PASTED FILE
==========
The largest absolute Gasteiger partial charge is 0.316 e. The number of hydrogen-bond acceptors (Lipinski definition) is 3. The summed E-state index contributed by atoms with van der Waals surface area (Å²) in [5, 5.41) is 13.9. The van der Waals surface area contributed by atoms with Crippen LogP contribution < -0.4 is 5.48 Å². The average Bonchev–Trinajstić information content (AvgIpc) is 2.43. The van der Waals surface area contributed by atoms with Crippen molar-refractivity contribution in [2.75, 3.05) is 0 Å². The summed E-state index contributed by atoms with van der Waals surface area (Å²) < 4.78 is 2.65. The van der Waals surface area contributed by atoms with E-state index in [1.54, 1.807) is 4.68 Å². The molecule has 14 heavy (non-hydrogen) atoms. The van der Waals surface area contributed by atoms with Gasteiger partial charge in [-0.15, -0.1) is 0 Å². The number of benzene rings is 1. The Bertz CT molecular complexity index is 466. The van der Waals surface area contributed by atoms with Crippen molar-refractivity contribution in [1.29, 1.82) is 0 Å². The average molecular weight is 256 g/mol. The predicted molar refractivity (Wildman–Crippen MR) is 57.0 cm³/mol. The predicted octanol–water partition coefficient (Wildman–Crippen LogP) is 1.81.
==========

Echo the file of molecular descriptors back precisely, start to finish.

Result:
The largest absolute Gasteiger partial charge is 0.316 e. The number of hydrogen-bond acceptors (Lipinski definition) is 3. The summed E-state index contributed by atoms with van der Waals surface area (Å²) in [5, 5.41) is 13.9. The van der Waals surface area contributed by atoms with Crippen LogP contribution < -0.4 is 5.48 Å². The average Bonchev–Trinajstić information content (AvgIpc) is 2.43. The van der Waals surface area contributed by atoms with Crippen molar-refractivity contribution in [2.75, 3.05) is 0 Å². The summed E-state index contributed by atoms with van der Waals surface area (Å²) < 4.78 is 2.65. The van der Waals surface area contributed by atoms with E-state index in [1.54, 1.807) is 4.68 Å². The molecule has 14 heavy (non-hydrogen) atoms. The van der Waals surface area contributed by atoms with Gasteiger partial charge in [-0.15, -0.1) is 0 Å². The number of benzene rings is 1. The Bertz CT molecular complexity index is 466. The van der Waals surface area contributed by atoms with Crippen molar-refractivity contribution in [1.29, 1.82) is 0 Å². The average molecular weight is 256 g/mol. The predicted molar refractivity (Wildman–Crippen MR) is 57.0 cm³/mol. The predicted octanol–water partition coefficient (Wildman–Crippen LogP) is 1.81.